Ragweed also has a major impact on public health because its pollen is extremely allergenic. A single ragweed plant can release more than a billion pollen grains which are capable of spreading on the wind in a 100-kilometer radius. Just five pollen grains per cubic meter of air is enough to trigger an allergic reaction in people. Researchers in the EU estimate human ragweed sensitization will more than double in the coming decades, due to massive spread of the weed and anticipated impacts from climate change.1 When factoring in both health and agricultural effects, the costs of ragweed in Europe are estimated to be in the hundreds of millions of euros. Farmers across Europe are encouraged to control noxious weeds, including ragweed, and some countries have implemented ragweed-specific regulations. Farmers who fail to keep ragweed under control can face fines or other economic consequences.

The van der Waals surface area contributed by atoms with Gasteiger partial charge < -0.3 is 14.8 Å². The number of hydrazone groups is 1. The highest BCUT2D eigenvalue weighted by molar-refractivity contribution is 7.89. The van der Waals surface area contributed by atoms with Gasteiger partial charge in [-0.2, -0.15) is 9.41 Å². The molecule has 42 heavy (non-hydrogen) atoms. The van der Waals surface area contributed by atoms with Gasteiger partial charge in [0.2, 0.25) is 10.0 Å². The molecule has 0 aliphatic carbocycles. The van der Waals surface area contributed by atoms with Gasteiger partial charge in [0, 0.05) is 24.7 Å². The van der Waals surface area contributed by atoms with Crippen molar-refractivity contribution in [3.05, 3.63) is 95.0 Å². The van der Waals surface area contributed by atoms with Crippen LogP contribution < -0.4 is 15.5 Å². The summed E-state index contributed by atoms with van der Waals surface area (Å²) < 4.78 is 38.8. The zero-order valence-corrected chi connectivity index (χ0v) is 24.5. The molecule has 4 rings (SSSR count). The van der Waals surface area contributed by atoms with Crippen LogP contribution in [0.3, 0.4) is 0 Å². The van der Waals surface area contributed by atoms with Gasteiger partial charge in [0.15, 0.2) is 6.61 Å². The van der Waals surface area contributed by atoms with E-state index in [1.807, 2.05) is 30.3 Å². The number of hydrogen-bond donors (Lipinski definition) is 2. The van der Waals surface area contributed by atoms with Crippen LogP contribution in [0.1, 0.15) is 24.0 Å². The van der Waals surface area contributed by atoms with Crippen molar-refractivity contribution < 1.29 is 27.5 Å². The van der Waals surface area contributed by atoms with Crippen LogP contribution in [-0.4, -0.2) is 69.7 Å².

Ragweed pollen is a growing issue across Europe. Levels of human sensitization are expected to more than double in the coming decades.1
Flexible weed control, better sunflower management
As ragweed continues to spread across Europe and pose an increasing threat to both health and farm yields, it is also proving more difficult to control. Ragweed is increasingly resistant to commonly used herbicides, including ALS herbicides. Having a new option—and one that combats resistance issues—is more critical than ever for sunflower farmers.
Arylex™ active offers a new option to control ragweed. It works by regulating the growth of weeds but fits into a different structural class of chemistry than other herbicides. This means it provides a different mode of action, which is why it works on ragweed resistant to other herbicides. Arylex is applied early in the season to provide control of ragweed as well as other weeds, including Xanthium spinosum and Abutilon theophrasti, and herbicide-resistant species such as Chenopodium album.